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Nervous System vs Endocrine System. Endocrine vs Exocrine Glands. Endocrine Glands. Ductless Produce chemical messenger Hormone released into blood stream. Exocrine Glands. Have ducts Produce a variety of substances (sweat, oil, enzymes) Release chemicals through ducts.

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Nervous System vs Endocrine System

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Nervous System vs Endocrine System

Endocrine vs Exocrine Glands

Endocrine Glands

  • Ductless

  • Produce chemical messenger

  • Hormone released into blood stream

Exocrine Glands

  • Have ducts

  • Produce a variety of substances (sweat, oil, enzymes)

  • Release chemicals through ducts

What makes a hormone a hormone?

  • 1. Secreted by endocrine gland

  • 2. Released into circulatory system

  • 3. Travels to and acts on specific target cells.

Major Endocrine Glands

Classification of Hormones

  • Steroid Hormones – fat soluble, made from cholesterol.

    • Ex. Sex hormones

      Non-Steroidal Hormones

  • Protein Hormones – made from amino acids, usually from tyrosine, smaller than steroid hormones.

  • Peptide Hormones- chains of amino acids

    • Very diverse group

  • The major categories of non-steroid hormones are protein hormones, glycoprotein hormones, peptide hormones, and amino acid derivative hormones.

Classification of Hormones

3 major types of hormones:

1. Amino Acid Derivatives

2. Peptide Hormones

3. Lipid Derivatives

Protein Hormones

  • Much faster action than steroid hormones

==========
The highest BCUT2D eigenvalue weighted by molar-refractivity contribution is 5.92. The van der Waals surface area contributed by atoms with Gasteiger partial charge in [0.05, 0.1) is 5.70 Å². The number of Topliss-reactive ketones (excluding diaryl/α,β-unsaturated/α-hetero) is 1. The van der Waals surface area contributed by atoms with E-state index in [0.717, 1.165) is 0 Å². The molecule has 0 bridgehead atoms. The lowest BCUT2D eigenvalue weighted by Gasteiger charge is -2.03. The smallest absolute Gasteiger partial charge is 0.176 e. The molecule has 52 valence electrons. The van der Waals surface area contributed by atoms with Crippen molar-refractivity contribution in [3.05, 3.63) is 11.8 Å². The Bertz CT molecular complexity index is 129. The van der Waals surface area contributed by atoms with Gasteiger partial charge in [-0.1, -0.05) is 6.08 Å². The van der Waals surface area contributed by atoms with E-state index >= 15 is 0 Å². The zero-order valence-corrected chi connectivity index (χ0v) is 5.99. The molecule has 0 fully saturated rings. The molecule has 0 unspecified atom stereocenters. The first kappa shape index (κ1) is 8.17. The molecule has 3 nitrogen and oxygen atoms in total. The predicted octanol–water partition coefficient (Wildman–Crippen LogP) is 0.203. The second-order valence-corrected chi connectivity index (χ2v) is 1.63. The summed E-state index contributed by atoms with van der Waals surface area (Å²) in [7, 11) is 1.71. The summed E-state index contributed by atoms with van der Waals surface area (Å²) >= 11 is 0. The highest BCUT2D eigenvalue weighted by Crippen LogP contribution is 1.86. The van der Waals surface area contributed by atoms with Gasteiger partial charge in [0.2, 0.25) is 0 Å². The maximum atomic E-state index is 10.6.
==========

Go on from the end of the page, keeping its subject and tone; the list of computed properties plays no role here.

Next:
• Do not enter the target cell

  • Ex. Adrenalin

Mechanisms of Action (How Hormones Work)


Second Messengers:


  • Location: Diencephalon

  • Structure: Neurons and neuroglia

  • Hormones: Releasing hormones, ADH, oxytocin,

  • Direct action on adrenal medulla

Hypothalamic Control of Hormone Secretionfrom the Adenohypophysis

Hypothalamus regulates secretion of hormones

  • Secretes releasing factors to release hormones

  • Secretes inhibiting hormones to turn off secretion of hormones

Hypothalamus Relationship to Anterior & Posterior Pituitary

Hypothalamus Summary

The Pituitary Gland (Hypophysis)

  • Secretes nine major hormones

  • Attached to the hypothalamus by the infundibulum

  • Two basic divisions of the pituitary gland

    • Anterior pituitary gland

    • Posterior pituitary gland

The Pituitary Gland

Figure 25.3a-c

Anterior Pituitary Gland

  • Location: Attached to hypothalamus by infundibulum

  • Structure: endocrine-secreting cells

  • Hormones: Tropic Hormones (ACTH, TSH, FSH, LH) and GH, PRL, MSH

Posterior Pituitary Gland

  • Location: Attached to hypothalamus by infundibulum

  • Structure: Axons that extend from the hypothalamus

  • Releases (does not make) two hormones

    • Antidiuretic hormone (ADH)

    • Oxytocin

The Thyroid Gland

  • Location: anterior neck

  • Structure: Follicles and areolar connective tissue

  • Hormones: thyroid hormone (TH) and calcitonin

The Thyroid Gland

The Parathyroid Gland

  • Location: Posterior surface of the thyroid gland

  • Structure: endocrine cells

  • Hormones: Parathyroid hormone

  • The parathyroid hormone helps maintain calcium homeostasis. It acts on bone, kidney, and intestinal cells to increase the release of calcium into the blood.

The Adrenal Gland

The Adrenal Glands

  • Location: Superior surface of the kidneys